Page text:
Mental Health myths
Simone Biles, the four-time Olympic gold medallist in the USA gymnastics team recently withdrew from the Tokyo Olympics because of mental health issues. Simone is the USA’s most successful ever gymnast and said of her decision,
"I have to put my pride aside. I have to do what’s right for me and focus on my mental health and not jeopardize my health and well-being. That’s why I decided to take a step back."
The 24-year-old has been praised for her honesty and courage by many yet criticised in equal measure for being selfish and weak by some. Let that sink in for a moment. A young, successful black woman who has spoken openly about being a survivor of sexual abuse prioritises her health and wellbeing and is attacked online? #Bekind is really over then.
Some critics have accused her of using poor mental health as an excuse. True this has been by people who delight in criticising successful black women at every opportunity but besides the overt racism and misogyny there’s something else: the idea that mental illness is a choice. Would they ever accuse a person of using their poor physical health as an excuse? No of course not, because they know that would be ridiculous. Why is it then that mental illness is viewed as something people can control? The many myths surrounding mental health increase the stigma and discrimination with many saying this is even harder to bear than the actual condition itself as it also stops people from getting help.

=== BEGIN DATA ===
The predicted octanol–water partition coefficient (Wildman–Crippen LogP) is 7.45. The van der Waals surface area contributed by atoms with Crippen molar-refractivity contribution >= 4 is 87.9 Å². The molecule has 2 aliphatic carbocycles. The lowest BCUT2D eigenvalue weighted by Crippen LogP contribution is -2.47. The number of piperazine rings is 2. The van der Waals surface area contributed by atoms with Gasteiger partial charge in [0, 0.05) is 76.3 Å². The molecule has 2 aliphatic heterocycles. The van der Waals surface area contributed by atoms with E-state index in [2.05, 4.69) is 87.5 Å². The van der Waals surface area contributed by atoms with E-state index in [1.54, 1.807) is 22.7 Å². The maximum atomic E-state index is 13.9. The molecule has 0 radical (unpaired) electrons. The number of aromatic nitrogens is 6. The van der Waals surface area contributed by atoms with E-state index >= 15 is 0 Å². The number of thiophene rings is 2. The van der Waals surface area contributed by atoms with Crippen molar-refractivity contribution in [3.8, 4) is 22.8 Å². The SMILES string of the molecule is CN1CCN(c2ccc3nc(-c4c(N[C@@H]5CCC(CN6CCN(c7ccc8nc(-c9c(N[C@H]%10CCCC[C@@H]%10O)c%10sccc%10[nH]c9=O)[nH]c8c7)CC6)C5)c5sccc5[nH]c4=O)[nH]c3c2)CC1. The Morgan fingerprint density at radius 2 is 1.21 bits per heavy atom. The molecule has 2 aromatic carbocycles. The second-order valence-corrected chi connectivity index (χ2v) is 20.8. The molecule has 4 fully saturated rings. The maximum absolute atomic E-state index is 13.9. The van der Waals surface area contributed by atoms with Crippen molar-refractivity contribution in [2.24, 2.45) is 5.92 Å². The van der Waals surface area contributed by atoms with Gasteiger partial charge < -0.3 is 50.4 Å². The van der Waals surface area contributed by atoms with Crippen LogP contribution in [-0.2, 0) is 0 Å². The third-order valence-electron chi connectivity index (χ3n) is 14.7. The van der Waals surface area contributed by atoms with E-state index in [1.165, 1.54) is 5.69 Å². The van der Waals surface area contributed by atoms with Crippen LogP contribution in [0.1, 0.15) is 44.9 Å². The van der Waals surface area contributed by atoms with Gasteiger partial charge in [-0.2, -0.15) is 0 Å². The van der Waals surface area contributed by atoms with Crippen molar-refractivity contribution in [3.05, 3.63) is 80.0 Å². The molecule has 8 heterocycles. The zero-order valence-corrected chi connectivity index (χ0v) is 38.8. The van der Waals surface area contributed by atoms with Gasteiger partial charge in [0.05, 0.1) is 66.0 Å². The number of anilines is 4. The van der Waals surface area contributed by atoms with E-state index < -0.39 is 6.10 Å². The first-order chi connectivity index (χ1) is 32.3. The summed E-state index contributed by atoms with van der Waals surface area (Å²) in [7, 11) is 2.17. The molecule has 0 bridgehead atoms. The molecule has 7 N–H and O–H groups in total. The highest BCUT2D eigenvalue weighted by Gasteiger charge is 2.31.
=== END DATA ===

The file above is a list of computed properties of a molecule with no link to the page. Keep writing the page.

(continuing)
Here are some common myths about mental health.
It’s just in your head. Yes, because that’s where the brain is. Just because you can’t see it doesn’t mean it’s not real.
Only certain people experience mental health issues. No. Anyone can experience poor mental health just like anyone can experience poor physical health.
People with mental health problems could just ‘snap out of it’ with enough willpower. You wouldn’t ask someone to ‘snap out of’ having Diabetes so why would you say the same thing about mental health conditions?
Mental health problems are caused by weakness. No. The exact cause of most mental illnesses isn’t known, but research indicates that many conditions are caused by a combination of biological, psychological, and environmental factors.
Positive thinking can fix mental health issues. No. Whilst an optimistic outlook is great, an obsession with it becomes toxic positivity. This is where positivity is demanded from people regardless of their difficulties which can lead to people denying their emotions, feeling isolated, ashamed and not seeking support.
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